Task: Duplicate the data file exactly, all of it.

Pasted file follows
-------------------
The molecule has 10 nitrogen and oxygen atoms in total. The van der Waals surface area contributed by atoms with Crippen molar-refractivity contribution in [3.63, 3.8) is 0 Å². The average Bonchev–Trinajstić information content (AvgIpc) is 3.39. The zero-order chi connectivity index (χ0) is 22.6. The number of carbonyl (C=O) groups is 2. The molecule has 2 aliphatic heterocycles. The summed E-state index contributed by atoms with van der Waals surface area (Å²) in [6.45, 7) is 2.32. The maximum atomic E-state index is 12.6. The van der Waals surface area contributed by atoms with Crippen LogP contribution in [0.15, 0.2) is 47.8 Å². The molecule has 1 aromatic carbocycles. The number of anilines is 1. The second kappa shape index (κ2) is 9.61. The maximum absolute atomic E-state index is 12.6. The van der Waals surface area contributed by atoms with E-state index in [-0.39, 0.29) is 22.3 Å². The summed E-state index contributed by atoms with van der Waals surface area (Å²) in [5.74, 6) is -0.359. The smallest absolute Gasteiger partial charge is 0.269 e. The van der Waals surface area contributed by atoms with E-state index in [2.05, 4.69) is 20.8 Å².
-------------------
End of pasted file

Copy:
The molecule has 10 nitrogen and oxygen atoms in total. The van der Waals surface area contributed by atoms with Crippen molar-refractivity contribution in [3.63, 3.8) is 0 Å². The average Bonchev–Trinajstić information content (AvgIpc) is 3.39. The zero-order chi connectivity index (χ0) is 22.6. The number of carbonyl (C=O) groups is 2. The molecule has 2 aliphatic heterocycles. The summed E-state index contributed by atoms with van der Waals surface area (Å²) in [6.45, 7) is 2.32. The maximum atomic E-state index is 12.6. The van der Waals surface area contributed by atoms with Crippen LogP contribution in [0.15, 0.2) is 47.8 Å². The molecule has 1 aromatic carbocycles. The number of anilines is 1. The second kappa shape index (κ2) is 9.61. The maximum absolute atomic E-state index is 12.6. The van der Waals surface area contributed by atoms with E-state index in [-0.39, 0.29) is 22.3 Å². The summed E-state index contributed by atoms with van der Waals surface area (Å²) in [5.74, 6) is -0.359. The smallest absolute Gasteiger partial charge is 0.269 e. The van der Waals surface area contributed by atoms with E-state index in [2.05, 4.69) is 20.8 Å².